Karen retells, “He said, ‘You’re f***ed, mate. You are f***ed for what you’ve done.’ He also said to Taylor that if he moves school, he also has contacts at Parkdale, Bentleigh and Oakleigh South Secondary, and he wouldn’t be safe anywhere.”

That was Taylor’s final day at Cheltenham Secondary College. 

ACCORDING to Karen, the school was hardly forthcoming in assisting in the police investigation and they “nearly had to get a warrant for the CCTV footage” of the attack on Taylor. 

The eventual outcome was that the bully was issued a legal written caution.

“But there was no proof of the actual commentary, so there was nothing they could do as far as a hate crime went,” tells Karen. No apology was ever received. 

The toll of the last few months have weighed heavily on Taylor and Karen, who is a single mum. Karen herself received anonymous abusive text messages, and during the ordeal, she was forced to take two weeks off work.

“I was as sick as a dog from stress. I broke out in a stress rash. My GP said, are you okay? And I said, I feel like I’ve got to be okay. I don’t have a choice.”

But the tight family are now rebuilding. With the assistance of Abramovich, a Jewish day school has offered a place to Taylor.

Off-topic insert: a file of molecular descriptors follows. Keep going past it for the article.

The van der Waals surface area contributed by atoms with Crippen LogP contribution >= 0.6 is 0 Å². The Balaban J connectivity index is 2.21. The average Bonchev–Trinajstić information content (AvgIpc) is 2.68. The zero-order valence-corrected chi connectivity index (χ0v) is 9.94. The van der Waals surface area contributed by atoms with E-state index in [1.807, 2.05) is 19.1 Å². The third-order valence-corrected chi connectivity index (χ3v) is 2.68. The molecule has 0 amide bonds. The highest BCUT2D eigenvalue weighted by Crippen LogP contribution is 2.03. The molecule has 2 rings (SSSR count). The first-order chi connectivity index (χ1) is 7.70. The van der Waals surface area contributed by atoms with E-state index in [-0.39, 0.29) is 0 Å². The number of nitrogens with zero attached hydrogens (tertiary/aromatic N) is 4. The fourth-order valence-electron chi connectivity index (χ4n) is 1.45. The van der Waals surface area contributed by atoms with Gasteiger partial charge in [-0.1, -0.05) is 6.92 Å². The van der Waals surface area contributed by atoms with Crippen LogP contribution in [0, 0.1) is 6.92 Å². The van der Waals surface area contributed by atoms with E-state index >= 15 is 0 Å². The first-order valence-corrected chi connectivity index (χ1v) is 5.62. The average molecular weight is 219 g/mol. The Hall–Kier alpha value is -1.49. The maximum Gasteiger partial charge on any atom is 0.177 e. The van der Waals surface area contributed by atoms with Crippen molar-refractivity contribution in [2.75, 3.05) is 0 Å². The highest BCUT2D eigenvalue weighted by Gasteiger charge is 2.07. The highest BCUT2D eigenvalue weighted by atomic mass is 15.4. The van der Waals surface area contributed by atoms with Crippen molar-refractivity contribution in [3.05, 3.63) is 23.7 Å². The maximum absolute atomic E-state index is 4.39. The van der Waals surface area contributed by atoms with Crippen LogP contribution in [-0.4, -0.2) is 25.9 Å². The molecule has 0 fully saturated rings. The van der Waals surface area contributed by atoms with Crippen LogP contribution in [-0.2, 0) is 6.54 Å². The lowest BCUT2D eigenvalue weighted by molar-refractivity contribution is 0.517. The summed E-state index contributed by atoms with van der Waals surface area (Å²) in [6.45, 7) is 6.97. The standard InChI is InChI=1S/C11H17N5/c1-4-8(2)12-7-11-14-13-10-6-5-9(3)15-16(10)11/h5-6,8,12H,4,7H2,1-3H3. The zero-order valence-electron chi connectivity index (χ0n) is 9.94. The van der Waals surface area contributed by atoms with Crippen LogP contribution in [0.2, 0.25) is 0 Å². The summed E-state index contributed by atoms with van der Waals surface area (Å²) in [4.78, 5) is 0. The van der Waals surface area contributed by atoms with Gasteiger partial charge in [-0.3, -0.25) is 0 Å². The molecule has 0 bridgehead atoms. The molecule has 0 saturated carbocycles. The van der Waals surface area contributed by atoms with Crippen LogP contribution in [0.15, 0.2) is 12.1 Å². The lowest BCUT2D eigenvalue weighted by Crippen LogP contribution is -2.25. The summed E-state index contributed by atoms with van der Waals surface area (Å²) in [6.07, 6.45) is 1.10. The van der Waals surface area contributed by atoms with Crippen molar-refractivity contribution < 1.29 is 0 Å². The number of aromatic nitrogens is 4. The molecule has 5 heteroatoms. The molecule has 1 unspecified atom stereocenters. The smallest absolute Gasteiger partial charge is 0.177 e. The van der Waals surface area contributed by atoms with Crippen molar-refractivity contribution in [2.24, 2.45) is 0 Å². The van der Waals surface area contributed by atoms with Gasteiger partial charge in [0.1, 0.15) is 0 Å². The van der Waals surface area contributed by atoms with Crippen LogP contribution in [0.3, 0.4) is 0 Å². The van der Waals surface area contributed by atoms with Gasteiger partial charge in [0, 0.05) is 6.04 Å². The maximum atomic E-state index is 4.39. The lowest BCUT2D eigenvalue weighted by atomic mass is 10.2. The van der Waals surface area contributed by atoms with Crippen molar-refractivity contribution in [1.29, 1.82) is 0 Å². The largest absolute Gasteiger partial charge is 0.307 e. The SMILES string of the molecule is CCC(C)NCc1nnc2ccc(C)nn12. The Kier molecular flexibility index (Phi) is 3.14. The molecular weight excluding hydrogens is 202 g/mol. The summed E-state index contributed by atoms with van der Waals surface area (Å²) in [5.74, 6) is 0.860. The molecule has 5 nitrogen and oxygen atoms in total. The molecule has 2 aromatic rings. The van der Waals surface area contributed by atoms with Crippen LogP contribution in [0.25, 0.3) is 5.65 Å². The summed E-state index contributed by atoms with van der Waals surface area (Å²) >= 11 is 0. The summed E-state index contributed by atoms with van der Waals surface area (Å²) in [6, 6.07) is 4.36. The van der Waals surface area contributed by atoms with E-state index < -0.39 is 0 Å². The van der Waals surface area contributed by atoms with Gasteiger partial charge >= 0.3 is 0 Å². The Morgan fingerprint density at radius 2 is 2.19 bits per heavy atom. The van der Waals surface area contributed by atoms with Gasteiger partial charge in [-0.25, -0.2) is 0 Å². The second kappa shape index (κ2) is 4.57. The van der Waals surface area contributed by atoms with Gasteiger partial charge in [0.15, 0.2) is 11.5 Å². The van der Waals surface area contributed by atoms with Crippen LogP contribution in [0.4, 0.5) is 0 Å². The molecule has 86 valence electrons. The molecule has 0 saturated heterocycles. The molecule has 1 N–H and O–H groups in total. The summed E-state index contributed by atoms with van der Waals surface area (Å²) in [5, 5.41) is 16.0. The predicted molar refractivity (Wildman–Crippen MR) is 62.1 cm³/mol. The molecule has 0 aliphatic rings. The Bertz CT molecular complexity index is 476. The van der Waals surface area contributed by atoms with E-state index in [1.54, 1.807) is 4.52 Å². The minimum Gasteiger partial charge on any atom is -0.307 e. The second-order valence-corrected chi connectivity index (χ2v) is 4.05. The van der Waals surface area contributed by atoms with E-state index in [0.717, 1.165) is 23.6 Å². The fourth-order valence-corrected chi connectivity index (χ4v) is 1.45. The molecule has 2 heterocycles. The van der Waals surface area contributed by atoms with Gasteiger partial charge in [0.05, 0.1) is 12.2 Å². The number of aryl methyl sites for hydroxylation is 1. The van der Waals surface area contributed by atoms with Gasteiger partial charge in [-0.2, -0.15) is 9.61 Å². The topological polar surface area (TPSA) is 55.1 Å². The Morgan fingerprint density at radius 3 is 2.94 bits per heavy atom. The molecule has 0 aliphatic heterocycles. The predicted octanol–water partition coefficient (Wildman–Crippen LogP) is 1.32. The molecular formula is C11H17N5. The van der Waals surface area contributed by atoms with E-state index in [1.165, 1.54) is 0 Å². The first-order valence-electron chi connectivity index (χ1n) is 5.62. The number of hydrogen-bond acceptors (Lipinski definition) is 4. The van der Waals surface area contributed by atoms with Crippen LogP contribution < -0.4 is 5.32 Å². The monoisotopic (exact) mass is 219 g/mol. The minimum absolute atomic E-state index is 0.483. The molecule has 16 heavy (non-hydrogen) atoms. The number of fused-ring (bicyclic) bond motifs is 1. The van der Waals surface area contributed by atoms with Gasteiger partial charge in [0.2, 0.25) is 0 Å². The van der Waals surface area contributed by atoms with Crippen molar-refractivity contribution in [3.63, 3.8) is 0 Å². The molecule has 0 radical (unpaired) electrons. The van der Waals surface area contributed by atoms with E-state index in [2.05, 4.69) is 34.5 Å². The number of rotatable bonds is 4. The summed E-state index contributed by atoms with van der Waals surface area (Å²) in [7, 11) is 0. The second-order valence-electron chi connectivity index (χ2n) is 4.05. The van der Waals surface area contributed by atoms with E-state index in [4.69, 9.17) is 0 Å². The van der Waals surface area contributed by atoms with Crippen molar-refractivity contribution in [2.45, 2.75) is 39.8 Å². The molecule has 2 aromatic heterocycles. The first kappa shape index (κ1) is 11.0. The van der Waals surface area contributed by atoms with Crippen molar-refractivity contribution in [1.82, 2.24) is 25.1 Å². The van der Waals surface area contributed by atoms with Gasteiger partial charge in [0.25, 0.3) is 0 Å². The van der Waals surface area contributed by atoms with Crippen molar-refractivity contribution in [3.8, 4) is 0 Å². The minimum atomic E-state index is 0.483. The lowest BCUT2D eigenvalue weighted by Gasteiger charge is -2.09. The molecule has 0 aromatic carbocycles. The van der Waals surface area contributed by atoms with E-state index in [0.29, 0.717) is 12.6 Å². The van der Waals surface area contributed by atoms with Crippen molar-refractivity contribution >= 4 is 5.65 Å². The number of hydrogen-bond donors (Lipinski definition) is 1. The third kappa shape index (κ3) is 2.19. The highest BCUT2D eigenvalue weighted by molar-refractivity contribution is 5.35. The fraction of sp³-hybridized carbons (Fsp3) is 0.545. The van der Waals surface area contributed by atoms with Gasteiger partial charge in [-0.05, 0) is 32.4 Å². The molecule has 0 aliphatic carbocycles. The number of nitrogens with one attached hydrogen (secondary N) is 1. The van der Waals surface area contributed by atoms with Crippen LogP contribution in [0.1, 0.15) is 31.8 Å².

And in an odd twist of fate, in the midst of the enrolment process, Karen learned there was already a record of Taylor in the school’s system. Her father had taken the step of enrolling Karen’s children into the school before he passed away.

“He was adamant about the children going to a Jewish school, and said I think they’re going to be safer there where at least one commonality is that all the kids are Jewish.” 

While some, including Taylor’s younger sister, may have shied away from their Jewishness, indeed, it has only strengthened Taylor’s connection to his identity. He now has his heart set on a big bar mitzvah. It is the silver lining in a dark cloud, Karen’s rabbi told her. 

“Taylor could have really run away from our family’s heritage, with his experience, and my father being a Holocaust survivor. But he didn’t.

“He has totally turned it around, and wants to embrace his Yiddishkeit. That, really blows me away.

“My dad bought Taylor a tallis before he died – and I think we can pull that out of the cupboard now.”

*All names have been changed to protect the identities of parties concerned.